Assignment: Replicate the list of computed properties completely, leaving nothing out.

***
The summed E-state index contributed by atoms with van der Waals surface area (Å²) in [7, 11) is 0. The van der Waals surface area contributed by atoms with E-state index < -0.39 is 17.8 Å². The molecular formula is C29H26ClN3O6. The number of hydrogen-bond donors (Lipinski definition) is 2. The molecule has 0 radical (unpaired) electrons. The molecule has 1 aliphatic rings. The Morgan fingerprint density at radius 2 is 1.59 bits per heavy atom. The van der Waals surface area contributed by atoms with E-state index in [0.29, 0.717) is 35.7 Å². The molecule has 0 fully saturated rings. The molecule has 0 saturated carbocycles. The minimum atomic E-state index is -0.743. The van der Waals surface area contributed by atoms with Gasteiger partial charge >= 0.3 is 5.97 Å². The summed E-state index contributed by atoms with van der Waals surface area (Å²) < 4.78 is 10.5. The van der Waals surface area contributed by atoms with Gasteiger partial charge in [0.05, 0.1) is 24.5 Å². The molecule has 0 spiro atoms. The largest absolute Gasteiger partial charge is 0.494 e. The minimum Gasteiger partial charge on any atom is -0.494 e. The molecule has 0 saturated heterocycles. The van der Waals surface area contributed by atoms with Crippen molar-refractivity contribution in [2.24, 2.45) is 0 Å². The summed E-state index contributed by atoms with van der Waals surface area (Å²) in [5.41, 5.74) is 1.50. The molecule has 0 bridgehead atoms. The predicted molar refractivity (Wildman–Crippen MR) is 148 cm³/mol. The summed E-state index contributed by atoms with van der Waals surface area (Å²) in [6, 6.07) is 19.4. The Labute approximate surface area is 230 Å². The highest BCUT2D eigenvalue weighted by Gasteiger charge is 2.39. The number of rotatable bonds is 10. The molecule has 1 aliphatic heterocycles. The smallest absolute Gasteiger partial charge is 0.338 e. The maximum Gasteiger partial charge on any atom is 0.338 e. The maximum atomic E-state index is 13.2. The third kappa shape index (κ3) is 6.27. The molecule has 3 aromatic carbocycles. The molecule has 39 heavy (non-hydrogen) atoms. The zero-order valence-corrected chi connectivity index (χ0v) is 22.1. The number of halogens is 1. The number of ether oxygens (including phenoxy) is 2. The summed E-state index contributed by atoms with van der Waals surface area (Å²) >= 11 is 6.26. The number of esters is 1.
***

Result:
The summed E-state index contributed by atoms with van der Waals surface area (Å²) in [7, 11) is 0. The van der Waals surface area contributed by atoms with E-state index < -0.39 is 17.8 Å². The molecular formula is C29H26ClN3O6. The number of hydrogen-bond donors (Lipinski definition) is 2. The molecule has 0 radical (unpaired) electrons. The molecule has 1 aliphatic rings. The Morgan fingerprint density at radius 2 is 1.59 bits per heavy atom. The van der Waals surface area contributed by atoms with E-state index in [0.29, 0.717) is 35.7 Å². The molecule has 0 fully saturated rings. The molecule has 0 saturated carbocycles. The minimum atomic E-state index is -0.743. The van der Waals surface area contributed by atoms with Gasteiger partial charge >= 0.3 is 5.97 Å². The summed E-state index contributed by atoms with van der Waals surface area (Å²) < 4.78 is 10.5. The van der Waals surface area contributed by atoms with Gasteiger partial charge in [0.05, 0.1) is 24.5 Å². The molecule has 0 spiro atoms. The largest absolute Gasteiger partial charge is 0.494 e. The minimum Gasteiger partial charge on any atom is -0.494 e. The molecule has 0 saturated heterocycles. The van der Waals surface area contributed by atoms with Crippen molar-refractivity contribution in [2.24, 2.45) is 0 Å². The summed E-state index contributed by atoms with van der Waals surface area (Å²) in [5.41, 5.74) is 1.50. The molecule has 0 bridgehead atoms. The predicted molar refractivity (Wildman–Crippen MR) is 148 cm³/mol. The summed E-state index contributed by atoms with van der Waals surface area (Å²) in [6, 6.07) is 19.4. The Labute approximate surface area is 230 Å². The highest BCUT2D eigenvalue weighted by Gasteiger charge is 2.39. The number of rotatable bonds is 10. The molecule has 1 aliphatic heterocycles. The smallest absolute Gasteiger partial charge is 0.338 e. The maximum Gasteiger partial charge on any atom is 0.338 e. The maximum atomic E-state index is 13.2. The third kappa shape index (κ3) is 6.27. The molecule has 3 aromatic carbocycles. The molecule has 39 heavy (non-hydrogen) atoms. The zero-order valence-corrected chi connectivity index (χ0v) is 22.1. The number of halogens is 1. The number of ether oxygens (including phenoxy) is 2. The summed E-state index contributed by atoms with van der Waals surface area (Å²) >= 11 is 6.26. The number of esters is 1.